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To Help or Not To Help a Service Robot Helge Hüttenrauch, Kerstin Severinson Eklundh Interaction and Presentation Laboratory, Royal Institute of Technology.

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Presentation on theme: "To Help or Not To Help a Service Robot Helge Hüttenrauch, Kerstin Severinson Eklundh Interaction and Presentation Laboratory, Royal Institute of Technology."— Presentation transcript:

1 To Help or Not To Help a Service Robot Helge Hüttenrauch, Kerstin Severinson Eklundh Interaction and Presentation Laboratory, Royal Institute of Technology (KTH), Stockholm RO-MAN 2003, Millbrae, CA, USA

2 Helge Hüttenrauch, Kerstin Severinson Eklundh The Cero fetch’n carry project Service robot for transportation of light objects Targeted user are motion impaired office workers Research focus is on interaction design

3 Helge Hüttenrauch, Kerstin Severinson Eklundh Cero development Platform: Nomadic Super Scout Co-operation with industrial designer Iterative, user centred design process Long-term user study per- formed (RO-MAN 2002)

4 Helge Hüttenrauch, Kerstin Severinson Eklundh To help or not to help a service robot? Observation from previous study: Bystanders are interested to interact with the robot [Hüttenrauch, Severinson Eklundh, 2002] Robot needs help to perform more than simple missions Research question: Will people help a service robot? Will they do so if given a demonstration? Will they help even if they are busy themselves?

5 Helge Hüttenrauch, Kerstin Severinson Eklundh Who is a “bystander” in HRI? “A person who is present at an event without participating in it” [Webster, 2000] “Passers-by” helped robot in 70% of detected error situations [Wullschleger & Brega, 2002] “Bystander effect / apathy": describes why people do not help others in emergencies [Latané & Darley, 1970]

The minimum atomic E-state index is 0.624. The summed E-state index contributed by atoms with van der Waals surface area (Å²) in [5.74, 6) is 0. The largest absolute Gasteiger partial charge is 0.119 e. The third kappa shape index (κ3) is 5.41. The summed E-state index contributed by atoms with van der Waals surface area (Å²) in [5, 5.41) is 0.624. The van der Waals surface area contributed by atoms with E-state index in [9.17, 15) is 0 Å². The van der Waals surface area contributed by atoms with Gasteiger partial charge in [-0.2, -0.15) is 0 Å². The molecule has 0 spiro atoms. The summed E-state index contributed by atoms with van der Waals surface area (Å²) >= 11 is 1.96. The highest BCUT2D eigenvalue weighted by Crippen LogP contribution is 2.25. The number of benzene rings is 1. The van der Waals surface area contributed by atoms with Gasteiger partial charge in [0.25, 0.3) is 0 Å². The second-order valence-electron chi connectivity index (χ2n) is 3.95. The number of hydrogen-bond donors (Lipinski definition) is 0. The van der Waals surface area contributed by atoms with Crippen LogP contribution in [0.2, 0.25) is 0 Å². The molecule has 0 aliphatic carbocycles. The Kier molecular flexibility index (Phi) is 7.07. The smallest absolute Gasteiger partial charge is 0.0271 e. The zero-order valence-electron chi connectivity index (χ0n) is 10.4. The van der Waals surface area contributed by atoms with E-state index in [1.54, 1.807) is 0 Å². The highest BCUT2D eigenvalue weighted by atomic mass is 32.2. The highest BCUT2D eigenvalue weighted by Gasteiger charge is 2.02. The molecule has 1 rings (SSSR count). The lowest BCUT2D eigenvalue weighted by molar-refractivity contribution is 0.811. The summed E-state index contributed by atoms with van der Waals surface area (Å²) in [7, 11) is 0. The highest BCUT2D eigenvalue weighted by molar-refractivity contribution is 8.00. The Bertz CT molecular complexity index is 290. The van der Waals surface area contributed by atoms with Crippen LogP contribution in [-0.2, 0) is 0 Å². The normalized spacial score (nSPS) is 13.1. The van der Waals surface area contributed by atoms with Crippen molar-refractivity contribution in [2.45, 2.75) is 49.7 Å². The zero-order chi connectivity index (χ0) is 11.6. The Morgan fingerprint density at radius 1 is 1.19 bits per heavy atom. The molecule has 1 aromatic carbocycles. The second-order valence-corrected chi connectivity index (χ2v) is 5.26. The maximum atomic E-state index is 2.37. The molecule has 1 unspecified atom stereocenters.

6 Helge Hüttenrauch, Kerstin Severinson Eklundh Experiment scenario

7 Helge Hüttenrauch, Kerstin Severinson Eklundh Experiment set-up (1) Purpose: Study experimentally if bystanders help a service robot 32 students of psychology or technology Median age: 29 years; 20 men, 12 women Subjects did not know the trial purpose Subjects had not encountered robot before Refreshments (e.g. coffee) were offered

8 Helge Hüttenrauch, Kerstin Severinson Eklundh Experiment set-up (2) 2 * 2 group design: N = 32, N(group) = 8 Demon- stration No_Demon- stration TaskGroup 1Group 2 No_TaskGroup 3Group 4

9 Helge Hüttenrauch, Kerstin Severinson Eklundh Task condition Task: Key-in lecture schedule on PDA with aplastic stylus, i.e. a task with high concentration and motor skill requirement Methodology known from studies about divided attention

10 Helge Hüttenrauch, Kerstin Severinson Eklundh Demonstration condition Demonstration: experiment leader shows and introduces the robot as: “The Cero robot is used in the department to transport objects. There is a user with a motion impairment who mainly uses it.” Subjects were alone when robot came to the kitchen to address them with the request

11 Helge Hüttenrauch, Kerstin Severinson Eklundh Data collection Video recording of robot request and interaction Questionnaire after robot interaction Robot’s system control log as data-file

12 Helge Hüttenrauch, Kerstin Severinson Eklundh Findings (1) 50 % of subjects helped the robot

13 Helge Hüttenrauch, Kerstin Severinson Eklundh Findings (2) Assistance depends upon own agenda

14 Helge Hüttenrauch, Kerstin Severinson Eklundh Findings (3) 50% of subjects helped the robot Assisting a robot depends upon the level of occupation (how busy one is) Demonstrating the robot seems not to have an effect on the willingness to help it later

15 Helge Hüttenrauch, Kerstin Severinson Eklundh Findings (4) 10 (of 16) subjects who helped realized robot’s transport purpose, i.e. the co-operation with another user Speech was tried to talk back to the robot, especially to reject the robot’s help request People pursue actively other, parallel activities whenever given the chance, i.e. their co-oper- ation cannot just be assumed

16 Helge Hüttenrauch, Kerstin Severinson Eklundh Conclusions Service robots’ utility can be increased with robot initiated activation of bystanders If people are busy with a task of their own the robot’s probability of receiving help decreases Helpful: Robot / sensors that detect “idle” state (“can they be interrupted?”) Robots need to clearly communicate requests and the necessary interaction to fulfill them On-board interfaces need to be of “walk-up- and-use”-type for this functionality

17 Helge Hüttenrauch, Kerstin Severinson Eklundh Comments? Questions? Thank you for your attention! Suggestions?


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